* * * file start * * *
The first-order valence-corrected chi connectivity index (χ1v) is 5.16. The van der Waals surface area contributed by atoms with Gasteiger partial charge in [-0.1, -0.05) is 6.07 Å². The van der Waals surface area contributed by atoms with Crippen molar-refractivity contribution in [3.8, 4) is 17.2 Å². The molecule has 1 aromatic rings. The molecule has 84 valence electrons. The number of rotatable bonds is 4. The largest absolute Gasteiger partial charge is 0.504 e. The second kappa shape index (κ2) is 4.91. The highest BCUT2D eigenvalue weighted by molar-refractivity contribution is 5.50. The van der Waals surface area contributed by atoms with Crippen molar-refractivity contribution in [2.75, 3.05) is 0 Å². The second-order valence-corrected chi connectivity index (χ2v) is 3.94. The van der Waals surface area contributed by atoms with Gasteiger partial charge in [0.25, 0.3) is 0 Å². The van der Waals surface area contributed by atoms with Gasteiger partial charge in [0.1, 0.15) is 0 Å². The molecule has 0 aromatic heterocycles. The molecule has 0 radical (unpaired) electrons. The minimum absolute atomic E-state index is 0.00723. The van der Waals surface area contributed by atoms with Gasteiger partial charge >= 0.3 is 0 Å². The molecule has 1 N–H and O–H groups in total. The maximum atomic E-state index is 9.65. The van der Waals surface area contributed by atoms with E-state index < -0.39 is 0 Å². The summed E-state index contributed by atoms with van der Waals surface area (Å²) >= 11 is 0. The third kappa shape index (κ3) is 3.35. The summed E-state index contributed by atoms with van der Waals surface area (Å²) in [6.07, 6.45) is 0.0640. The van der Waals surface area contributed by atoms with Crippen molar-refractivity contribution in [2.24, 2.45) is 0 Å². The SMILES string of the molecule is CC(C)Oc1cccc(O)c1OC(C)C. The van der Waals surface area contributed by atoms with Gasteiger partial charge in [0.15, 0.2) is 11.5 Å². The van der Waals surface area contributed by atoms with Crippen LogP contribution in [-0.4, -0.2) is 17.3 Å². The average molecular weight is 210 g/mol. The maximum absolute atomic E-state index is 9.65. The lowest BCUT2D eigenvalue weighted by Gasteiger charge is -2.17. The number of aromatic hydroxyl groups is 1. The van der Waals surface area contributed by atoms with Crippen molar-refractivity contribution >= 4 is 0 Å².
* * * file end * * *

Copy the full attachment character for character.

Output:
The first-order valence-corrected chi connectivity index (χ1v) is 5.16. The van der Waals surface area contributed by atoms with Gasteiger partial charge in [-0.1, -0.05) is 6.07 Å². The van der Waals surface area contributed by atoms with Crippen molar-refractivity contribution in [3.8, 4) is 17.2 Å². The molecule has 1 aromatic rings. The molecule has 84 valence electrons. The number of rotatable bonds is 4. The largest absolute Gasteiger partial charge is 0.504 e. The second kappa shape index (κ2) is 4.91. The highest BCUT2D eigenvalue weighted by molar-refractivity contribution is 5.50. The van der Waals surface area contributed by atoms with Crippen molar-refractivity contribution in [2.75, 3.05) is 0 Å². The second-order valence-corrected chi connectivity index (χ2v) is 3.94. The van der Waals surface area contributed by atoms with Gasteiger partial charge in [0.25, 0.3) is 0 Å². The van der Waals surface area contributed by atoms with Gasteiger partial charge in [0.1, 0.15) is 0 Å². The molecule has 0 aromatic heterocycles. The molecule has 0 radical (unpaired) electrons. The minimum absolute atomic E-state index is 0.00723. The van der Waals surface area contributed by atoms with Gasteiger partial charge >= 0.3 is 0 Å². The molecule has 1 N–H and O–H groups in total. The maximum atomic E-state index is 9.65. The van der Waals surface area contributed by atoms with E-state index < -0.39 is 0 Å². The summed E-state index contributed by atoms with van der Waals surface area (Å²) >= 11 is 0. The third kappa shape index (κ3) is 3.35. The summed E-state index contributed by atoms with van der Waals surface area (Å²) in [6.07, 6.45) is 0.0640. The van der Waals surface area contributed by atoms with Crippen molar-refractivity contribution in [2.24, 2.45) is 0 Å². The SMILES string of the molecule is CC(C)Oc1cccc(O)c1OC(C)C. The van der Waals surface area contributed by atoms with Gasteiger partial charge in [0.15, 0.2) is 11.5 Å². The van der Waals surface area contributed by atoms with Crippen LogP contribution in [-0.4, -0.2) is 17.3 Å². The average molecular weight is 210 g/mol. The maximum absolute atomic E-state index is 9.65. The lowest BCUT2D eigenvalue weighted by Gasteiger charge is -2.17. The number of aromatic hydroxyl groups is 1. The van der Waals surface area contributed by atoms with Crippen molar-refractivity contribution >= 4 is 0 Å².